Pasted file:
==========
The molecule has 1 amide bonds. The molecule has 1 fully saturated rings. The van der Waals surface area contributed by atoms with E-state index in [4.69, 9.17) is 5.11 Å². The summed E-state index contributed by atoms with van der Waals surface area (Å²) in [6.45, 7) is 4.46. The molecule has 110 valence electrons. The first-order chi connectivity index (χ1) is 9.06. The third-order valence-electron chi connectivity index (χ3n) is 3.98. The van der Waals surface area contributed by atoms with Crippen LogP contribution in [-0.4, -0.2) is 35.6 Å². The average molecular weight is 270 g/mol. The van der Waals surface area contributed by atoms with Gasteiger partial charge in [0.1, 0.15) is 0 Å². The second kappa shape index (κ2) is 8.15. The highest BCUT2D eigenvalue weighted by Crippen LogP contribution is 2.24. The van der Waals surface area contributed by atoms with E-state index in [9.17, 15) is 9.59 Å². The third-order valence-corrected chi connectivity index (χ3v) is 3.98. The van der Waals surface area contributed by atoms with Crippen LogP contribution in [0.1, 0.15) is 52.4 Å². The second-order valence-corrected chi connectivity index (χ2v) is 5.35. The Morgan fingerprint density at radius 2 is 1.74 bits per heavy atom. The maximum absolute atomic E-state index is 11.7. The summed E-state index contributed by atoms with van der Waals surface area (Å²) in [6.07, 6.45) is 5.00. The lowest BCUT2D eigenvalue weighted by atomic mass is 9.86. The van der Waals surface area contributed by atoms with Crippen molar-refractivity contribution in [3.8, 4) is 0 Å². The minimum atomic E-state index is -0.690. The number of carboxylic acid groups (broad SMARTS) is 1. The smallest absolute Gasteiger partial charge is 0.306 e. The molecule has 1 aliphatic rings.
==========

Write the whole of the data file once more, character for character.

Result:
The molecule has 1 amide bonds. The molecule has 1 fully saturated rings. The van der Waals surface area contributed by atoms with E-state index in [4.69, 9.17) is 5.11 Å². The summed E-state index contributed by atoms with van der Waals surface area (Å²) in [6.45, 7) is 4.46. The molecule has 110 valence electrons. The first-order chi connectivity index (χ1) is 9.06. The third-order valence-electron chi connectivity index (χ3n) is 3.98. The van der Waals surface area contributed by atoms with Crippen LogP contribution in [-0.4, -0.2) is 35.6 Å². The average molecular weight is 270 g/mol. The van der Waals surface area contributed by atoms with Gasteiger partial charge in [0.1, 0.15) is 0 Å². The second kappa shape index (κ2) is 8.15. The highest BCUT2D eigenvalue weighted by Crippen LogP contribution is 2.24. The van der Waals surface area contributed by atoms with E-state index in [9.17, 15) is 9.59 Å². The third-order valence-corrected chi connectivity index (χ3v) is 3.98. The van der Waals surface area contributed by atoms with Crippen LogP contribution in [0.1, 0.15) is 52.4 Å². The second-order valence-corrected chi connectivity index (χ2v) is 5.35. The Morgan fingerprint density at radius 2 is 1.74 bits per heavy atom. The maximum absolute atomic E-state index is 11.7. The summed E-state index contributed by atoms with van der Waals surface area (Å²) in [6.07, 6.45) is 5.00. The lowest BCUT2D eigenvalue weighted by atomic mass is 9.86. The van der Waals surface area contributed by atoms with Crippen molar-refractivity contribution in [3.8, 4) is 0 Å². The minimum atomic E-state index is -0.690. The number of carboxylic acid groups (broad SMARTS) is 1. The smallest absolute Gasteiger partial charge is 0.306 e. The molecule has 1 aliphatic rings.